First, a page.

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TVonics DTR-Z500 review: TVonics DTR-Z500

Freeview recorders are pretty common these days. The price has fallen in some cases, and they offer a really terrific way of getting Sky+ functionality for a fraction of the price.


TVonics DTR-Z500

The Good

Unusual but pleasant styling; very good picture quality.

The Bad

Expensive; not quite as impressive as the competition.

The Bottom Line

The TVonics DTR-Z500's generous 500GB of storage means you'll have plenty of space to store your recordings without needing to constantly delete things. Compared to its predecessor, the DVR-FP250, there hasn't been any great leap forward in terms of picture quality or performance, but this is still a great machine. We think, however, that the Humax PVR-9300T offers more for roughly the same price

TVonics, a small British company based in Wales, has offered all sorts of Freeview equipment for some time now. It generally offers high-quality, energy-efficient hardware that works incredibly well. The TVonics DTR-Z500 is a £200 recorder that features a 500GB hard drive and many other Freeview+ features, making it an attractive machine. Here, we discover its good points, and also find out what's less impressive about it.

The DTR-Z500 is certainly unique in terms of design. It's partly constructed from a single, solid oval of metal. Into this the electronics are inserted on a sort of tray, which also holds the rear and front panels. This two-part construction makes for a very sturdy device.

The front panel is fairly basic, with just a couple of lights to indicate power and whether the digital television recorder is recording or not.

At the rear of the machine, there are two aerial sockets. One is an input, while the other is a loopthrough to feed another device. The TVonics can't, sadly, send a digital signal via the aerial socket -- something that would suit older TVs rather well.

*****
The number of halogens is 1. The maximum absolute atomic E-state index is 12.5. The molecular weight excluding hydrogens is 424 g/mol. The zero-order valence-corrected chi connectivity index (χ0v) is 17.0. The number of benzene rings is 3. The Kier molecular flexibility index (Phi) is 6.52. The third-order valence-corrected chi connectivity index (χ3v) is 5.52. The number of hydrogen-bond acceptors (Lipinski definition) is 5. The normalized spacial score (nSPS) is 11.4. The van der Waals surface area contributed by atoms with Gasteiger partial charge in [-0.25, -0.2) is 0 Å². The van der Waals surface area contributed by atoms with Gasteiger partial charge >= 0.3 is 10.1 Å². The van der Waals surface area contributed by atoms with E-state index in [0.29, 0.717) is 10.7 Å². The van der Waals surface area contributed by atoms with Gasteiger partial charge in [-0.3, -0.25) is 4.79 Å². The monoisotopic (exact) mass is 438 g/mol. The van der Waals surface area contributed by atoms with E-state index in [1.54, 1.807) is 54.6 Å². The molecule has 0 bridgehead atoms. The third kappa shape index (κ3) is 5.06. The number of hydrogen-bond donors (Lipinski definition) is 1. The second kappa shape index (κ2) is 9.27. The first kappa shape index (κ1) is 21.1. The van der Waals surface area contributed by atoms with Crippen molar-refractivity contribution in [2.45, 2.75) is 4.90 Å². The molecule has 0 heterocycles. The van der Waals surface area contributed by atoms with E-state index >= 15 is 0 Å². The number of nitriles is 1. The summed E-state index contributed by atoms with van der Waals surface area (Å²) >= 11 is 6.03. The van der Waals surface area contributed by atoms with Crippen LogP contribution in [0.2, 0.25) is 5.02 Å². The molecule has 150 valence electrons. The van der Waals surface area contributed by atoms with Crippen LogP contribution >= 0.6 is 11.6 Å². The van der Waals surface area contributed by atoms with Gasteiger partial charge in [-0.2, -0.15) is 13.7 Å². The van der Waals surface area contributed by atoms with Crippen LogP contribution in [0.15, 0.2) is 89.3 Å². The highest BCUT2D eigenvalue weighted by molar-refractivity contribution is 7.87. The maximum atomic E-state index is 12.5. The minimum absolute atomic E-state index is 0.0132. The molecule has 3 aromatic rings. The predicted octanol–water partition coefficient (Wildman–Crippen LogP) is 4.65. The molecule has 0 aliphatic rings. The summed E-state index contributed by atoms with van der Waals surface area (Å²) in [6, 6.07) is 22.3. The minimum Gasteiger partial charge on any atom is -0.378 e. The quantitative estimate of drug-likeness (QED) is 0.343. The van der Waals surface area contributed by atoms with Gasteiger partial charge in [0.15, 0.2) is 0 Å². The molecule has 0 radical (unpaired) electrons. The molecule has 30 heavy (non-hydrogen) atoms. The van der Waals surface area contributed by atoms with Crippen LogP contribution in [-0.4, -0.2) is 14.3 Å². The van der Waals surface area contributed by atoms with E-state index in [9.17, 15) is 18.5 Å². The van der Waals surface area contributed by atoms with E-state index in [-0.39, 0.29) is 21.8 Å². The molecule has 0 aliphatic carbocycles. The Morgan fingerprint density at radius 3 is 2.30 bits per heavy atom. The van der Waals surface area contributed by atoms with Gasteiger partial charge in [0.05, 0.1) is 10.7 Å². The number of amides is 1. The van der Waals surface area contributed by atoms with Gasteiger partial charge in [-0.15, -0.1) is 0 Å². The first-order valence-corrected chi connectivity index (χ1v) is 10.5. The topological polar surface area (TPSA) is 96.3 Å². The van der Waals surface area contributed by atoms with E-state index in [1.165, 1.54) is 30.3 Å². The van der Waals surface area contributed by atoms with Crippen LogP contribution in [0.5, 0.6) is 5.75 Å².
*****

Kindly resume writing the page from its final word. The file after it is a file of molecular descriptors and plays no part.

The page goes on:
You also get a pair of Scart sockets and an optical digital audio output. Sadly, the optical output uses a proprietary connector. TVonics tells us that these are cheap and easy to buy, but we just don't see the point. Why not simply fit the industry-standard digital connections? There's also a small fan, which is visible from the rear panel. Happily, this cooling device doesn't engage unless it's absolutely essential. This means you shouldn't generally be plagued by loud fan noise, unless you happen to live in an oven.

Freeview+ boxes are all quite similarly specified, mainly because the logo certification demands certain features.

The TVonics has a good selection of features, though. It will obey accurate start times, which are flags sent by broadcasters to notify capable receivers of a change to the schedule. This is great if the sport pushes back your favourite soap opera. The only downside is that not all broadcasters support accurate recordings, which means that, if you rely on this feature, you might be disappointed.

The TVonics doesn't support audio description either, which might be a barrier for people with vision problems. If you don't know what audio description is, it's quite likely this won't matter to you.